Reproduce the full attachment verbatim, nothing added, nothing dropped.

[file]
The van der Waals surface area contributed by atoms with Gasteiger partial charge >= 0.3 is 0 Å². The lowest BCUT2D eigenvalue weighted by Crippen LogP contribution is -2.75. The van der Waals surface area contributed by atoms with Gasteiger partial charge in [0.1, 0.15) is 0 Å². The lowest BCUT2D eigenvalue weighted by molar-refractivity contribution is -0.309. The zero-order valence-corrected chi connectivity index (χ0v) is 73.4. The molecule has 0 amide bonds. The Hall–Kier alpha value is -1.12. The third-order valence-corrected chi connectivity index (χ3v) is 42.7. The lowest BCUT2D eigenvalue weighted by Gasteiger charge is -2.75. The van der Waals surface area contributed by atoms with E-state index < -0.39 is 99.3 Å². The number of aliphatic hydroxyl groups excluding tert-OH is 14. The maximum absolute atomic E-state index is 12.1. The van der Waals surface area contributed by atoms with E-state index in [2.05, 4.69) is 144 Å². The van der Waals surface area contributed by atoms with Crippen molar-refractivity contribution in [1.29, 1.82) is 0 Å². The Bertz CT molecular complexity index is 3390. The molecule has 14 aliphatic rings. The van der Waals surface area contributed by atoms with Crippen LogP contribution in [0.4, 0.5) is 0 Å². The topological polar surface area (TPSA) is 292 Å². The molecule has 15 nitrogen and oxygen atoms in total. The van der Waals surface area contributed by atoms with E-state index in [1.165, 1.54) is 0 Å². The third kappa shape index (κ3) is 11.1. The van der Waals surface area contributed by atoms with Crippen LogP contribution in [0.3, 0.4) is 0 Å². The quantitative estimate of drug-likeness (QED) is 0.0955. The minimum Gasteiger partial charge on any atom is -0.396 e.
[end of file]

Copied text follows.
The van der Waals surface area contributed by atoms with Gasteiger partial charge >= 0.3 is 0 Å². The lowest BCUT2D eigenvalue weighted by Crippen LogP contribution is -2.75. The van der Waals surface area contributed by atoms with Gasteiger partial charge in [0.1, 0.15) is 0 Å². The lowest BCUT2D eigenvalue weighted by molar-refractivity contribution is -0.309. The zero-order valence-corrected chi connectivity index (χ0v) is 73.4. The molecule has 0 amide bonds. The Hall–Kier alpha value is -1.12. The third-order valence-corrected chi connectivity index (χ3v) is 42.7. The lowest BCUT2D eigenvalue weighted by Gasteiger charge is -2.75. The van der Waals surface area contributed by atoms with E-state index < -0.39 is 99.3 Å². The number of aliphatic hydroxyl groups excluding tert-OH is 14. The maximum absolute atomic E-state index is 12.1. The van der Waals surface area contributed by atoms with E-state index in [2.05, 4.69) is 144 Å². The van der Waals surface area contributed by atoms with Crippen molar-refractivity contribution in [1.29, 1.82) is 0 Å². The Bertz CT molecular complexity index is 3390. The molecule has 14 aliphatic rings. The van der Waals surface area contributed by atoms with Crippen LogP contribution in [0.4, 0.5) is 0 Å². The topological polar surface area (TPSA) is 292 Å². The molecule has 15 nitrogen and oxygen atoms in total. The van der Waals surface area contributed by atoms with E-state index in [1.165, 1.54) is 0 Å². The third kappa shape index (κ3) is 11.1. The van der Waals surface area contributed by atoms with Crippen LogP contribution in [0.3, 0.4) is 0 Å². The quantitative estimate of drug-likeness (QED) is 0.0955. The minimum Gasteiger partial charge on any atom is -0.396 e.